Press Review

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The top story in today's papers is still the Czech ice hockey team's triumphant return home, after winning the world championship for the third time in a row. Photos of enthusiastic crowds at the airport and on the Old Town Square, of hockey players spraying fans with champagne, interviews with family members and fans, as well as with the players themselves - all the papers are full of them.

The one thing missing, though, are photographs of politicians meeting the world champions, something that was in all the papers after past victories. This time, reports LIDOVE NOVINY, the players decided that they did not want to meet the politicians, saying nothing good had come out of it in the past.

The paper mentions a number of instances including the 1996 championships in Vienna, when the then premier Vaclav Klaus came to congratulate the winning team in their dressing room as they were singing - "Vaclav, you're a really great bloke". Klaus, writes the paper, thought the accolade was in his honor, but they were actually singing it in praise of their masseur, also called Vaclav.

But above all, the players say, politicians only use the occasion to be seen with the popular players for political publicity stunts. That's why this time they refused to meet any of them, including Vaclav Klaus, now speaker of the lower house, even though the meeting had been announced as a part of the welcoming ceremony. But Klaus' office, says LIDOVE NOVINY, denies any such plans. Vaclav Klaus had not, they say, planned to meet the team in the first place.

MLADA FRONTA DNES writes that environmentalists are opposing a bill dealing with nuclear safety approved by the cabinet on Monday. They accuse the central government of keeping the public and the country's regions out of important decision-making. One example given by the paper is the planning of the construction of storage space for spent nuclear fuel. Such plans, say the environmentalists, will only be made by the government, the power utility company - CEZ, and the National Office for Nuclear Safety.

But the chairperson of the National Office for Nuclear Safety, Dana Drabova, says the new law on the impact on the natural environment does give regions and citizens enough power to express their views on construction projects. Deputy Prime Minister Vladimir Spidla has also rejected the allegations, the paper says, explaining that the cabinet's aim was to harmonise Czech legislation with EU laws on nuclear safety.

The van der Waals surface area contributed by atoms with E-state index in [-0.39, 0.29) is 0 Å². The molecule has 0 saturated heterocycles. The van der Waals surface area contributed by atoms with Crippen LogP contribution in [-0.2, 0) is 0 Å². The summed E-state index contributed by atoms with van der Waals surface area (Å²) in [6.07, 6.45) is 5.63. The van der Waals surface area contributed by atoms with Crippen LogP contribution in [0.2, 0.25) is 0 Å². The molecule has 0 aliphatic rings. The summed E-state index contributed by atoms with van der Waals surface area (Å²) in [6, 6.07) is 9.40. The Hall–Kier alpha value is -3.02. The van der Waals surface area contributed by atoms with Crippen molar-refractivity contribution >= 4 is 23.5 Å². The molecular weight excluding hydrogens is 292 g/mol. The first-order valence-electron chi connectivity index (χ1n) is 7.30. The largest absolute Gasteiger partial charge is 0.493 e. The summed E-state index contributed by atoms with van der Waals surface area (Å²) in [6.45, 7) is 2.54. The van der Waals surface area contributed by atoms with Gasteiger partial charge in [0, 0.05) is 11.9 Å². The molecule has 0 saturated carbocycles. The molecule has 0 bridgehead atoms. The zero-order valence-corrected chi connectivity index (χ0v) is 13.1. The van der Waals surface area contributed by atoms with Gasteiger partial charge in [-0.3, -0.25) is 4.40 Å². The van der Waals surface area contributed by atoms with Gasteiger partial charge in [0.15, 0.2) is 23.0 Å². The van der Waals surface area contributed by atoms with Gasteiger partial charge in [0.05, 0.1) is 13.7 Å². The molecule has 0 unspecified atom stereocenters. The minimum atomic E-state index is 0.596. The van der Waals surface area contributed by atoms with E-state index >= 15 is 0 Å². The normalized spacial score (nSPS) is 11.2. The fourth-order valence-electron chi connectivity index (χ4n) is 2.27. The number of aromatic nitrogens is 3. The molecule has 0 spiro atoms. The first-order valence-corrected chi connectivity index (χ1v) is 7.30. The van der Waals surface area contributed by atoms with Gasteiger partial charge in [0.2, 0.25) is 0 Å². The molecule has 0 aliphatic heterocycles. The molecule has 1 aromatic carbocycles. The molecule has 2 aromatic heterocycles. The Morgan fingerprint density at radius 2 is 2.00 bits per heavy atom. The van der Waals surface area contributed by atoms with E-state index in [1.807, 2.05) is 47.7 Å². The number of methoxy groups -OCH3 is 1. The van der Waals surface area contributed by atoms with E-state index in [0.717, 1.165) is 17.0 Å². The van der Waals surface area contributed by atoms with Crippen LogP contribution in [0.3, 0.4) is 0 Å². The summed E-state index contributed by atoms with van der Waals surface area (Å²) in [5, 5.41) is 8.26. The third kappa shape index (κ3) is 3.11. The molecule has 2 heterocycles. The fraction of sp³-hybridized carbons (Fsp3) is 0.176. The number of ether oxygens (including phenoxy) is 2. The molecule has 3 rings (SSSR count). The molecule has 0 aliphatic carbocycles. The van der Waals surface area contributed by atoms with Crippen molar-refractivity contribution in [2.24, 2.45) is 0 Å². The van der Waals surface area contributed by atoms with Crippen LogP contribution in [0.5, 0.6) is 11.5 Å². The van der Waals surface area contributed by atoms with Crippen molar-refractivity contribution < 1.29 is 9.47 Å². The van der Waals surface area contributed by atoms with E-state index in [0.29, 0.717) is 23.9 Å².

HOSPODARSKE NOVINY reports on another bill approved by the Cabinet on Monday which toughens legislation regarding the export of culturally valuable objects. The new law, the paper says, requires the professional examination of any object which is to be exported or sold to a foreign customer in order to evaluate whether they are of cultural importance or not.

A number of selected museums and galleries are also to be responsible for the processing of any application dealing with the export of such goods. According to the bill, the Ministry of Culture will have the power to prohibit the export of any objects that it believes to be endangered.

On its front page today's PRAVO carries an interview with the new Justice Minister, Jaroslav Bures, who's now been in office for 100 days. Czech courts and Czech judges have frequently been criticised for their slow work and, in some cases, incompetence, but the new minister does not agree with his predecessor, who called the situation alarming.

Czech judges and Czech courts are much the same as Czech society in general, says Mr Bures. There are many young, promising judges who only lack more experience, and that, according to minister Bures, is just a question of time.